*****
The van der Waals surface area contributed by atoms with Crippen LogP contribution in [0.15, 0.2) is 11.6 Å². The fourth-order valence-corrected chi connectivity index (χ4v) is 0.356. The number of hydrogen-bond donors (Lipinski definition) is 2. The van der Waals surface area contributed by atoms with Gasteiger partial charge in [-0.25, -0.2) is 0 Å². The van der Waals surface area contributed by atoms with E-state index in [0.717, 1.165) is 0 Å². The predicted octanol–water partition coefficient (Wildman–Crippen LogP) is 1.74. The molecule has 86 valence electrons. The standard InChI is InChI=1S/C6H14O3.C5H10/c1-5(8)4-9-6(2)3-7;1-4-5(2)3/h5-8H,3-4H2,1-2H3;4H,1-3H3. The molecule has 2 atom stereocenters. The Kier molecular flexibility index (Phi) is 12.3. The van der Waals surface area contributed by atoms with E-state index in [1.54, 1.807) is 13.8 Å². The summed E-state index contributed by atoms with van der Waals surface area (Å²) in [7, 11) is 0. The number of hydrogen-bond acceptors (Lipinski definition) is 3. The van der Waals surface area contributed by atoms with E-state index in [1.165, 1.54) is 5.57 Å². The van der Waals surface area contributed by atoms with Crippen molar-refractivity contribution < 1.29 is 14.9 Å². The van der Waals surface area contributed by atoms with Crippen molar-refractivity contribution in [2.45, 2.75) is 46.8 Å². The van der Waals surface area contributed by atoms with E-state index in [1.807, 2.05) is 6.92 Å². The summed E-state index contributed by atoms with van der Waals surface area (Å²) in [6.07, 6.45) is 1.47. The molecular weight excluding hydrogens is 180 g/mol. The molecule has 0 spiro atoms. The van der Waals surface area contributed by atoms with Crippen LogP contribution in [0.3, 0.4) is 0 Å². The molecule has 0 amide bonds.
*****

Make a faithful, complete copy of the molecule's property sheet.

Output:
The van der Waals surface area contributed by atoms with Crippen LogP contribution in [0.15, 0.2) is 11.6 Å². The fourth-order valence-corrected chi connectivity index (χ4v) is 0.356. The number of hydrogen-bond donors (Lipinski definition) is 2. The van der Waals surface area contributed by atoms with Gasteiger partial charge in [-0.25, -0.2) is 0 Å². The van der Waals surface area contributed by atoms with E-state index in [0.717, 1.165) is 0 Å². The predicted octanol–water partition coefficient (Wildman–Crippen LogP) is 1.74. The molecule has 86 valence electrons. The standard InChI is InChI=1S/C6H14O3.C5H10/c1-5(8)4-9-6(2)3-7;1-4-5(2)3/h5-8H,3-4H2,1-2H3;4H,1-3H3. The molecule has 2 atom stereocenters. The Kier molecular flexibility index (Phi) is 12.3. The van der Waals surface area contributed by atoms with E-state index in [1.54, 1.807) is 13.8 Å². The summed E-state index contributed by atoms with van der Waals surface area (Å²) in [7, 11) is 0. The number of hydrogen-bond acceptors (Lipinski definition) is 3. The van der Waals surface area contributed by atoms with E-state index in [1.165, 1.54) is 5.57 Å². The van der Waals surface area contributed by atoms with Crippen molar-refractivity contribution < 1.29 is 14.9 Å². The van der Waals surface area contributed by atoms with Crippen molar-refractivity contribution in [2.45, 2.75) is 46.8 Å². The van der Waals surface area contributed by atoms with E-state index in [1.807, 2.05) is 6.92 Å². The summed E-state index contributed by atoms with van der Waals surface area (Å²) in [6.07, 6.45) is 1.47. The molecular weight excluding hydrogens is 180 g/mol. The molecule has 0 spiro atoms. The van der Waals surface area contributed by atoms with Crippen LogP contribution in [0.3, 0.4) is 0 Å². The molecule has 0 amide bonds.